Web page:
- Crude oil prices gained in Asia on Friday as the markets shrugged off bearish factors such as ample U.S. supplies and looked ahead to prospects of renewed flareups in the Ukraine over a referendum on the sovereignty of the Crimean peninsula.

On the New York Mercantile Exchange, West Texas Intermediate crude for delivery in April traded at 101.85 a barrel, up 0.28%, after hitting an overnight session low of $100.17 a barrel and a high of $101.63 a barrel.

The U.S. Energy Information Administration said Wednesday that U.S. crude oil inventories rose by 1.4 million barrels in the week ended Feb. 28, surpassing expectations for an increase of 1.3 million barrels, which sent prices falling on concerns the country is awash in crude.

Total U.S. crude oil inventories stood at 363.8 million barrels as of last week.

The report also showed that total motor gasoline inventories decreased by 1.6 million barrels, compared to forecasts for a drop of 1.2 million barrels, while distillate stockpiles increased by 1.4 million barrels, confounding expectations for a withdrawal of 1.2 million barrels.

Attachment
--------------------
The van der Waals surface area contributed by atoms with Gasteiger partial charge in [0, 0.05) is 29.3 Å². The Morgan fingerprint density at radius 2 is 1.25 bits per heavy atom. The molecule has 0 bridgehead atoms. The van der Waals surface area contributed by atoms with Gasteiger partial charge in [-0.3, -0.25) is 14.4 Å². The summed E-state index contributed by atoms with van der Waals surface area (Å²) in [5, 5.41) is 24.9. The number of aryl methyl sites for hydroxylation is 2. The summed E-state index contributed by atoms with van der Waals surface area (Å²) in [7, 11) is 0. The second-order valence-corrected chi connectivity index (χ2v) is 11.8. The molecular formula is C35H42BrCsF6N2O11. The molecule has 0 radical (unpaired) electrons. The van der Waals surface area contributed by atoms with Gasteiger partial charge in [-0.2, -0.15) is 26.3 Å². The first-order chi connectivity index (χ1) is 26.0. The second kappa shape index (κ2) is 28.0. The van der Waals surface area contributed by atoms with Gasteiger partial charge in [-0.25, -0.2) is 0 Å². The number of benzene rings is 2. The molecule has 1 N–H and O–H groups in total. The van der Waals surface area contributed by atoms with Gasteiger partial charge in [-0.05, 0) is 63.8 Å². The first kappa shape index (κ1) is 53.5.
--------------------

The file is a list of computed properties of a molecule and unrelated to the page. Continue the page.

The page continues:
Pro-Russian lawmakers in the Black Sea peninsula of Crimea sparked a showdown reminiscent of the Cold War on Thursday, accelerating their bid to leave Ukraine and join Russia in a move that President Obama, the new government in Kiev and European leaders described as provocative and illegal.

Russia is the world''s second-largest crude oil exporter, and sanctions slapped on the country from the West over Ukraine could have disrupted supply.

On the ICE Futures Exchange in London, Brent oil futures for April delivery rose 0.7%, or $7.70, at $108.51 a barrel, from an intraday low of $107.37 a barrel overnight.

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